Etofenprox: All Culex were resistant, while three Aedes albopictus populations were susceptible, and 10 other species showed at least possible resistance.
    Bifenthrin: All Culex were resistant, as were nine Aedes populations, while four Aedes and four Culex populations showed possible resistance.
    Permethrin: Nine Aedes populations were susceptible, while the remaining four Aedes showed possible resistance. No Culex populations were susceptible.
    Phenothrin: Twelve Aedes populations were susceptible, and one showed possible resistance, while no Culex were susceptible.
    Deltamethrin: Eleven Aedes and five Culex populations were susceptible, while three Culex populations showed possible resistance and six showed resistance.

One Aedes population (A. albopictus) from Florida was resistant.

Overall, Culex mosquitoes were 15 times more likely to show resistance than Aedes. Differences in resistance were more significant between genera than between regions where the mosquitoes lived. This was not a surprising finding itself, said Richards, because Culex mosquitoes are more active from dusk until dawn, while Aedes are more active during the day and thus were exposed to very different insecticide pressures due to exposure to sub-lethal doses of pesticides. “We did see that pyrethroid resistance is increasing due to increased usage, and it was interesting to observe the differences between the active ingredients.”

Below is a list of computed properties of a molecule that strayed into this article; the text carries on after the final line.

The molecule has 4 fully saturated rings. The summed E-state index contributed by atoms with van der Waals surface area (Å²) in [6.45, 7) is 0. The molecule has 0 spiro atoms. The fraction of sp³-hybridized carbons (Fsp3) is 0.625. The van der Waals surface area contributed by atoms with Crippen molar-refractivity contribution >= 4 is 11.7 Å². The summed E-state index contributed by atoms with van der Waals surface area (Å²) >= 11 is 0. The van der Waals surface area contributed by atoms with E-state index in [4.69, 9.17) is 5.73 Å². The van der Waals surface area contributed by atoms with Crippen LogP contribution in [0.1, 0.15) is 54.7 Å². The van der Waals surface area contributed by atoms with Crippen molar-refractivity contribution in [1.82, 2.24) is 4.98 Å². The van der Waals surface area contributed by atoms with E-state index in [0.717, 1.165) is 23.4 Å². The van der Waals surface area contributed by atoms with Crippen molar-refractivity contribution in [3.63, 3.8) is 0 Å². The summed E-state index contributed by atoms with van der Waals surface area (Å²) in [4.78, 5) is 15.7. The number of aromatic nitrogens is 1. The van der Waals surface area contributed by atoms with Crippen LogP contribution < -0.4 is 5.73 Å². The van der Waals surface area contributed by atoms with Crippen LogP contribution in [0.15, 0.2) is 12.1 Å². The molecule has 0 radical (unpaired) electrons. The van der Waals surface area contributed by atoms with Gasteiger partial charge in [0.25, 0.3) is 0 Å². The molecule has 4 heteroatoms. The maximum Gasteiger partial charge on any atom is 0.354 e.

Large scale, baseline-setting studies like this one are key to understanding the dynamics and causes of mosquito resistance to pesticides. The U.S. Centers for Disease Control and Prevention is now encouraging pesticide control managers to evaluate resistance, including the issuance of guidance documents with protocols and bottle bioassay procedures. From these studies, local agencies can more easily analyze resistance and design more effective abatement programs.